|The Tracing Facility|
If you ever had the need to debug a macro expansion you had to discover, that your tools provide only little or no support for this task. For this reason the Wave library got a tracing facility, which allows to get selectively some information about the expansion of a certain macro or several macros.
The tracing of macro expansions generates a possibly huge amount of information, so it is recommended, that you explicitely enable/disable the tracing for the macro in question only. This may be done with the help of a special, Wave specific #pragma:
#pragma wave trace(enable) // enable the tracing // the macro expansions here will be traced // ... #pragma wave trace(disable) // disable the tracing
In C99 mode or when specifying the --variadics command line option you may additionally use the operator _Pragma() variant to enable/disable the tracing output:
#define CONCAT(x, y) \ _Pragma("wave trace(enable)") \ x \ _Pragma("wave trace(disable)") \ ## y
This way you have the possibility to enable the tracing during the expansion of a part of a macro only. In the sample shown there is traced the expansion of the macro argument 'x' only. Note, that the operator _Pragma() directives expand to nothing inside the macro expansion result.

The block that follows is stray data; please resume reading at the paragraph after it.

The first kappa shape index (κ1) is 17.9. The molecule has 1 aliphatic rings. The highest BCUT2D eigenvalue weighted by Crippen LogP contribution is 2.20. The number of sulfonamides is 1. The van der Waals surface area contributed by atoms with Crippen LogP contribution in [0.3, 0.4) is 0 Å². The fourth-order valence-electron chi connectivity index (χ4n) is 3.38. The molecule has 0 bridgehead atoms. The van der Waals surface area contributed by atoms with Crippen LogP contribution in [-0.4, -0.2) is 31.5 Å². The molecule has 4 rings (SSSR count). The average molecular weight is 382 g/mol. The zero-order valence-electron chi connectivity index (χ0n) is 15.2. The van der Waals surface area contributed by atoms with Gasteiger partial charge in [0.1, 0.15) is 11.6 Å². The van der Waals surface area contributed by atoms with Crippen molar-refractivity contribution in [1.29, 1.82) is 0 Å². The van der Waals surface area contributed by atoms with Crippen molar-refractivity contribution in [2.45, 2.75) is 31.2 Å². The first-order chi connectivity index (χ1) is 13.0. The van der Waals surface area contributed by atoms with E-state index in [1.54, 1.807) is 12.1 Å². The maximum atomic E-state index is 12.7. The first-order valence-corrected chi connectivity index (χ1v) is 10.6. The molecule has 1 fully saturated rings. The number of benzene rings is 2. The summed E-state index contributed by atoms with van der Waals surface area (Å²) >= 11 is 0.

To see, what the Wave driver generates while expanding a simple macro, let's have a look at the tracing output for the following example:
// test.cpp #define X(x) x
#define Y() 2
#define CONCAT_(x, y) x ## y #define CONCAT(x, y) CONCAT_(x, y) #pragma wave trace(enable) // this macro expansion is to be traced CONCAT(X(1), Y()) // should expand to 12 #pragma wave trace(disable)
When preprocessed with 'wave -t test.trace test.cpp' the Wave driver generates a file test.trace, which contains (without the line numbers in front of the lines):
1: test.cpp(8): CONCAT(X(1), Y()) 2: test.cpp(5): see macro definition: CONCAT(x, y) 3: invoked with 4: [ 5: x = X(1) 6: y = Y() 7: ] 8: [ 9: test.cpp(2): see macro definition: X(x) 10: invoked with 11: [ 12: x = 1 13: ] 14: [ 15: 1 16: rescanning 17: [ 18: 1 19: ] 20: ] 21: test.cpp(3): see macro definition: Y() 22: [ 23: 2 24: rescanning 25: [ 26: 2 27: ] 28: ] 29: CONCAT_(1, 2) 30: rescanning 31: [ 32: test.cpp(4): see macro definition: CONCAT_(x, y) 33: invoked with 34: [ 35: x = 1 36: y = 2 37: ] 38: [ 39: 12 40: rescanning 41: [ 42: 12 43: ] 44: ] 45: 12 46: ] 47: ]
The generated trace output is very verbose, but allows to follow every step of the actual macro expansion process. The first line in this tracing example contains the reference to the position, from where the macro expansion was initiated. Additionally the following information is contained for every single macro expansion:
Every found macro to expand will add an additional indentation level inside the trace output.
Copyright © 2003-2005 Hartmut Kaiser
Distributed under the Boost Software License, Version 1.0. (See accompanying file LICENSE_1_0.txt or copy at http://www.boost.org/LICENSE_1_0.txt)
Last updated: Thursday, December 1, 2005 21:28